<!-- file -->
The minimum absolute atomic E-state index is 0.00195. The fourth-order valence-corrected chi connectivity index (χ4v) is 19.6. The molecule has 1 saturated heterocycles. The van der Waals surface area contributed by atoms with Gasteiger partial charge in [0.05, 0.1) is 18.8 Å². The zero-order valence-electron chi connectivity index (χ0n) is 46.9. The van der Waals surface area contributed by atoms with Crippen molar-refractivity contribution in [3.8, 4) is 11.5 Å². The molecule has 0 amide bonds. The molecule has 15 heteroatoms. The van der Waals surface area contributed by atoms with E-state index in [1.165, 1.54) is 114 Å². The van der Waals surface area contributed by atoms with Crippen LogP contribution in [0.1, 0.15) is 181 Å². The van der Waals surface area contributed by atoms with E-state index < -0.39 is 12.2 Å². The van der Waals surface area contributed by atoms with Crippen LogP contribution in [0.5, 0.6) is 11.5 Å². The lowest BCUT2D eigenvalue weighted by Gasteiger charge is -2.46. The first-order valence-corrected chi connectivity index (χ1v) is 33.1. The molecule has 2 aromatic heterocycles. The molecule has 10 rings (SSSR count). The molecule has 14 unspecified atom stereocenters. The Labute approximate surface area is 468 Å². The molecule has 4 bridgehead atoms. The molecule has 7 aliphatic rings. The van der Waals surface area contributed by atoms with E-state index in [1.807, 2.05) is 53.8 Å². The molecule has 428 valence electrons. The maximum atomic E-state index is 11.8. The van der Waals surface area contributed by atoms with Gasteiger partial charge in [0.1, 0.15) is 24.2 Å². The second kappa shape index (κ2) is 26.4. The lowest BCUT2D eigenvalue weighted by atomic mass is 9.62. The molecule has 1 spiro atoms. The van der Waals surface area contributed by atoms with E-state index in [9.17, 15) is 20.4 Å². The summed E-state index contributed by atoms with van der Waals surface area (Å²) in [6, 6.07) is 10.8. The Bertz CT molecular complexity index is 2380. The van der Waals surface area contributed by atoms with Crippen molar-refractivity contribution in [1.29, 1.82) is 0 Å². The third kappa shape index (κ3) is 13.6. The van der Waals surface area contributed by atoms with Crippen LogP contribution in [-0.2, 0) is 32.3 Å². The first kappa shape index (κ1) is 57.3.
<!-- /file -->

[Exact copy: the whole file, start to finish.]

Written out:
The minimum absolute atomic E-state index is 0.00195. The fourth-order valence-corrected chi connectivity index (χ4v) is 19.6. The molecule has 1 saturated heterocycles. The van der Waals surface area contributed by atoms with Gasteiger partial charge in [0.05, 0.1) is 18.8 Å². The zero-order valence-electron chi connectivity index (χ0n) is 46.9. The van der Waals surface area contributed by atoms with Crippen molar-refractivity contribution in [3.8, 4) is 11.5 Å². The molecule has 0 amide bonds. The molecule has 15 heteroatoms. The van der Waals surface area contributed by atoms with E-state index in [1.165, 1.54) is 114 Å². The van der Waals surface area contributed by atoms with Crippen LogP contribution in [0.1, 0.15) is 181 Å². The van der Waals surface area contributed by atoms with E-state index < -0.39 is 12.2 Å². The van der Waals surface area contributed by atoms with Crippen LogP contribution in [0.5, 0.6) is 11.5 Å². The lowest BCUT2D eigenvalue weighted by Gasteiger charge is -2.46. The first-order valence-corrected chi connectivity index (χ1v) is 33.1. The molecule has 2 aromatic heterocycles. The molecule has 10 rings (SSSR count). The molecule has 14 unspecified atom stereocenters. The Labute approximate surface area is 468 Å². The molecule has 4 bridgehead atoms. The molecule has 7 aliphatic rings. The van der Waals surface area contributed by atoms with E-state index in [1.807, 2.05) is 53.8 Å². The molecule has 428 valence electrons. The maximum atomic E-state index is 11.8. The van der Waals surface area contributed by atoms with Gasteiger partial charge in [0.1, 0.15) is 24.2 Å². The second kappa shape index (κ2) is 26.4. The lowest BCUT2D eigenvalue weighted by atomic mass is 9.62. The molecule has 1 spiro atoms. The van der Waals surface area contributed by atoms with E-state index in [9.17, 15) is 20.4 Å². The summed E-state index contributed by atoms with van der Waals surface area (Å²) in [6, 6.07) is 10.8. The Bertz CT molecular complexity index is 2380. The van der Waals surface area contributed by atoms with Crippen molar-refractivity contribution in [1.29, 1.82) is 0 Å². The third kappa shape index (κ3) is 13.6. The van der Waals surface area contributed by atoms with Crippen LogP contribution in [-0.2, 0) is 32.3 Å². The first kappa shape index (κ1) is 57.3.